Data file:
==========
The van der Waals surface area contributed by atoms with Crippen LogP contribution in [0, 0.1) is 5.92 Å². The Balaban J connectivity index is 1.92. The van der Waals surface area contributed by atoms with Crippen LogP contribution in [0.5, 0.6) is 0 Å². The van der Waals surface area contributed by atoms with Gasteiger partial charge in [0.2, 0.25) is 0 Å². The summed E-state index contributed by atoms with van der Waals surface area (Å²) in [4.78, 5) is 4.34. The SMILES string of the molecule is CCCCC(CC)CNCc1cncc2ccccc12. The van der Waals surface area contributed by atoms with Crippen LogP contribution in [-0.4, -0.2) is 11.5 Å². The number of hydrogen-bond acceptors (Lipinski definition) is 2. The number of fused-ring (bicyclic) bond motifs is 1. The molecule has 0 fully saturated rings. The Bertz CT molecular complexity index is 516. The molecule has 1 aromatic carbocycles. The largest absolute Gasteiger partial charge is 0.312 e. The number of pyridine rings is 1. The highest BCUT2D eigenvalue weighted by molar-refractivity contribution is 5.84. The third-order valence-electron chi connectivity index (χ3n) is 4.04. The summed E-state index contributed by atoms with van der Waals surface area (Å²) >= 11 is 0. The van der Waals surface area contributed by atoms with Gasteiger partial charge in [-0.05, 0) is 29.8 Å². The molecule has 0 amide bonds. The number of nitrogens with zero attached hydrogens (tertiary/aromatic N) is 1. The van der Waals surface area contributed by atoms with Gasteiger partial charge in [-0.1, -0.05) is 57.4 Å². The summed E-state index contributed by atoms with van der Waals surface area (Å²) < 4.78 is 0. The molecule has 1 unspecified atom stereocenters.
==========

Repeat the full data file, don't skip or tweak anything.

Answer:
The van der Waals surface area contributed by atoms with Crippen LogP contribution in [0, 0.1) is 5.92 Å². The Balaban J connectivity index is 1.92. The van der Waals surface area contributed by atoms with Crippen LogP contribution in [0.5, 0.6) is 0 Å². The van der Waals surface area contributed by atoms with Gasteiger partial charge in [0.2, 0.25) is 0 Å². The summed E-state index contributed by atoms with van der Waals surface area (Å²) in [4.78, 5) is 4.34. The SMILES string of the molecule is CCCCC(CC)CNCc1cncc2ccccc12. The van der Waals surface area contributed by atoms with Crippen LogP contribution in [-0.4, -0.2) is 11.5 Å². The number of hydrogen-bond acceptors (Lipinski definition) is 2. The number of fused-ring (bicyclic) bond motifs is 1. The molecule has 0 fully saturated rings. The Bertz CT molecular complexity index is 516. The molecule has 1 aromatic carbocycles. The largest absolute Gasteiger partial charge is 0.312 e. The number of pyridine rings is 1. The highest BCUT2D eigenvalue weighted by molar-refractivity contribution is 5.84. The third-order valence-electron chi connectivity index (χ3n) is 4.04. The summed E-state index contributed by atoms with van der Waals surface area (Å²) >= 11 is 0. The van der Waals surface area contributed by atoms with Gasteiger partial charge in [-0.05, 0) is 29.8 Å². The molecule has 0 amide bonds. The number of nitrogens with zero attached hydrogens (tertiary/aromatic N) is 1. The van der Waals surface area contributed by atoms with Gasteiger partial charge in [-0.1, -0.05) is 57.4 Å². The summed E-state index contributed by atoms with van der Waals surface area (Å²) < 4.78 is 0. The molecule has 1 unspecified atom stereocenters.